By Matthew E. Milliken
July 26, 2013
Every once in a while, there comes along a science fiction movie so novel and so well executed that its audiences stream out of theaters feeling as if they might step out into the night sky and simply take flight.
Pacific Rim, alas, is not such a film; in fact, it’s a badly flawed picture. But it is rather novel, and some of it is very well executed, and it is a fun flick — if one that fails to live up to its maximum potential.
The movie, co-written by Travis Beacham and director Guillermo del Toro, is premised on the notion that some kind of interdimensional rift opens up at the bottom of the Pacific Ocean. (That happens in 2013 in the film’s chronology — fingers crossed!) The rift repeatedly disgorges enormous monsters known as kaiju, each of which mercilessly pounds one Pacific Rim city or another before it can be dispatched by the authorities. In response, world powers band together to build multiple jaegers, which are similarly enormous fighting robots.
The jaegers successfully put down kaiju until one stormy night off the coast of Alaska in 2020, when a monster plunges its claw into the control pod of the Gipsy Danger jaeger and extracts one of the robot’s co-pilots. That marks a turning point in the war; by 2025, the arsenal of jaegers has been winnowed down to a handful, and humanity is attempting to seal itself off from danger by building enormous, purportedly unbreachable walls. (Oh, yes: And also by moving rich people a few hundred miles from the shores of the Pacific, a throwaway line reveals.)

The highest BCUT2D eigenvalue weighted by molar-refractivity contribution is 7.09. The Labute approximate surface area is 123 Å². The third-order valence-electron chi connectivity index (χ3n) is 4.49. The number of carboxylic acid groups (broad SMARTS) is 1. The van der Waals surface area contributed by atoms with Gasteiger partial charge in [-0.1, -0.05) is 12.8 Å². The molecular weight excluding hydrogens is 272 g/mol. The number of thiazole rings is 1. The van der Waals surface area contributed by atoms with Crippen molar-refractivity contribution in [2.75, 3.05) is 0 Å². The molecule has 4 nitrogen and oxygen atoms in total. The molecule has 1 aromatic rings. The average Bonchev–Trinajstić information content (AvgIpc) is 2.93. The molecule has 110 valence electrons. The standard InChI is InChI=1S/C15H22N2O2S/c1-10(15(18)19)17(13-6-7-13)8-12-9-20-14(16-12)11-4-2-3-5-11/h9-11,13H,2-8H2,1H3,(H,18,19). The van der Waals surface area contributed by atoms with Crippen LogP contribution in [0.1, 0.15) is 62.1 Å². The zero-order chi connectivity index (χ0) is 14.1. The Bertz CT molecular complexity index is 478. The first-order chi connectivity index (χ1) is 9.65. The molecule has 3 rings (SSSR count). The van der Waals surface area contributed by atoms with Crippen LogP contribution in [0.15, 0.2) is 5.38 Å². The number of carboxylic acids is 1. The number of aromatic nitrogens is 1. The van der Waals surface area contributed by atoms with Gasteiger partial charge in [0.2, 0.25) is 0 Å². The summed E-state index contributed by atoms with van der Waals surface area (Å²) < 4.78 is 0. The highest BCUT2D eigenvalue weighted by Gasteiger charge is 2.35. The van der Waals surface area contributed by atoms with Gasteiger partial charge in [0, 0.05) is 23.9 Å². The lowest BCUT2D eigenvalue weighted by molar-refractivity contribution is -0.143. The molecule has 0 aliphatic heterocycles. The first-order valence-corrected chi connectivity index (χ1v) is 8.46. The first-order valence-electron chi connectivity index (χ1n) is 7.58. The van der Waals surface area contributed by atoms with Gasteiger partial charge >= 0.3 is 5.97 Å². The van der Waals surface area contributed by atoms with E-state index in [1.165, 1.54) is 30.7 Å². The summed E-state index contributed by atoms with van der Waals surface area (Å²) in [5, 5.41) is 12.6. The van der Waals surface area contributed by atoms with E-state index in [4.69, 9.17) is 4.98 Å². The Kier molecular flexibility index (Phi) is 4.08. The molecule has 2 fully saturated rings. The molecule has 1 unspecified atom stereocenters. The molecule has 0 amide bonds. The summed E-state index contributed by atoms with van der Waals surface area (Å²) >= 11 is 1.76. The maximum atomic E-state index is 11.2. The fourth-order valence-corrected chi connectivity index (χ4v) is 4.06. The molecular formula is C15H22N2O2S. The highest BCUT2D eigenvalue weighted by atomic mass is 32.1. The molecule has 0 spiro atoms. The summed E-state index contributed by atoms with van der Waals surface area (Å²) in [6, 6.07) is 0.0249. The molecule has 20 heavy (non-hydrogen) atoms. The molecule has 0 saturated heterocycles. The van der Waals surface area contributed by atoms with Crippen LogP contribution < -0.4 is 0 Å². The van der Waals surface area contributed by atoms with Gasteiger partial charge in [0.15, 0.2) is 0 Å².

The only trouble is, erm, that those unbreachable walls turn out to pose little resistance to the kaiju. Despite that inconvenient truth, the world’s nations are unwilling to recommit resources to the increasingly ineffectively jaegers. Consequently, a commander with the extremely unlikely name of Stacker Pentecost (!) embarks upon a last-ditch program to take the fight to the kaiju, rather than continue mankind’s losing game of defense.
Pentecost’s strategy relies upon a newly renovated Gipsy Danger and that jaeger’s surviving co-pilot, a retired “ranger” with the slightly less unlikely name of Raleigh Becket. Not only must Becket be able to step back into the cockpit where his co-pilot and brother was killed five years previously, he must identify and meld with a rookie co-pilot. Unfortunately, the best candidate for the job, one Mako Mori, is a woman whom Pentecost is determined to keep out of the cockpit.
Pentecost’s plan also depends on the two members of his crack — oops, better make that crackpot — science team being able to ferret out information that kaiju haven’t yielded despite a dozen years of urgent scrutiny by (presumably) the world’s best researchers. And it depends on one of those scientists being able to partner with a black market kaiju organ dealer to procure something no one has ever managed to obtain: a living monster brain.